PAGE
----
Venky writes about his observations on the state of affairs at the BIS Summit (incidentally I guess this was the one where Craig Mundie muddled up standards, specifications and intellectual property) and concludes that a lot of ground needs to be covered for getting the concept of Open Standards across. Here’s what the Wikipedia says about Open Standards (italics are mine):
Open standards are publicly available and implementable standards. By allowing anyone to obtain and implement the standard, they can increase compatibility between various hardware and software components, since anyone with the necessary technical know-how and resources can build products that work together with those of the other vendors that base their designs on the standard. Many technical specifications that are sometimes considered standards are proprietary rather than being open, and are only available under restrictive contract terms (if they can be obtained at all) from the organization that owns the copyright for the specification.Â
There are examples of such standards here.
I mildly disagree with Venky here. The one singular issue that has stood out at every (in)formal body of standards folks I have attended is the mixing up of standards with specifications and therein move on to the slippery slope of IP (Intellectual Property). Apparently, there isn’t a way one can traverse that ground however given that the standards committee/bodies are normally populated by gentle folks from the world of research the captivating essence of IP is not far. What does not however get discussed is the need to distinguish IP from public knowledge and this I think would put a finer understanding of the concept of Open Standards. The key context of the usage of the word standards is that it could mean a common set of guidelines that facilitate interoperability. Thus, taking an example, the font rule-sets are public knowledge but the glyph shapes (the cursive elegance perhaps) is an intellectual property. I am not a lawyer so I might be way off track in this example but it suffices to convey what I am trying to get at.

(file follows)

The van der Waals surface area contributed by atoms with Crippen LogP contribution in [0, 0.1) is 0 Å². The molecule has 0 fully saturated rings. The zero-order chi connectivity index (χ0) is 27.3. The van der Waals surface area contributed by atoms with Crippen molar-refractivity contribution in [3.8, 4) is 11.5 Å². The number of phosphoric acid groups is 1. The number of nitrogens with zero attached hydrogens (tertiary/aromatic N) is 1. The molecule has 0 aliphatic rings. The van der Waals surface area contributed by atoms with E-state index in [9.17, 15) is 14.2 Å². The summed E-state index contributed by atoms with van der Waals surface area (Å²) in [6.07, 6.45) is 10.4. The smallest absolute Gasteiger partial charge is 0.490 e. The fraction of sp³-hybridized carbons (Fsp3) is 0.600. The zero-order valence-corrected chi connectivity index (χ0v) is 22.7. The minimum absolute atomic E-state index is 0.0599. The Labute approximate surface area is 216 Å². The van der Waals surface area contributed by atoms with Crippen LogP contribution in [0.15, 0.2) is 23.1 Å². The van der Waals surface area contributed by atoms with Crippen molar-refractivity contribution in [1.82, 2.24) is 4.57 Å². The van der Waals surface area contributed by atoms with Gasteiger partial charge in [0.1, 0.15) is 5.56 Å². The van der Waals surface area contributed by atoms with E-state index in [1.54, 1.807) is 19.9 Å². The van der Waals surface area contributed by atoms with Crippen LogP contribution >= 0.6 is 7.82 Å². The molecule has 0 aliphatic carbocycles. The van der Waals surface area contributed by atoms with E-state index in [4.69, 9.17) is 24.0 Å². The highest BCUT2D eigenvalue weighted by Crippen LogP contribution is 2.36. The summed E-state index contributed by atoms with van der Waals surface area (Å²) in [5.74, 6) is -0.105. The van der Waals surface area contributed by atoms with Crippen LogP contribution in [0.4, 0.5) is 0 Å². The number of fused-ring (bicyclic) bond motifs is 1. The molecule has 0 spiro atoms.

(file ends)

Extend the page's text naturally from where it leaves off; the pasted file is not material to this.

The need of the hour is to detach the intellectual property bit from Open Standards so that comprehension of the concept and usage of the same is facilitated. This would be more important in cases where one is talking to the government at the state or central level to adopt and use more of Open Standards. The explanation should also include aspects of how the economics of business is not harmed by adopting Open Standards.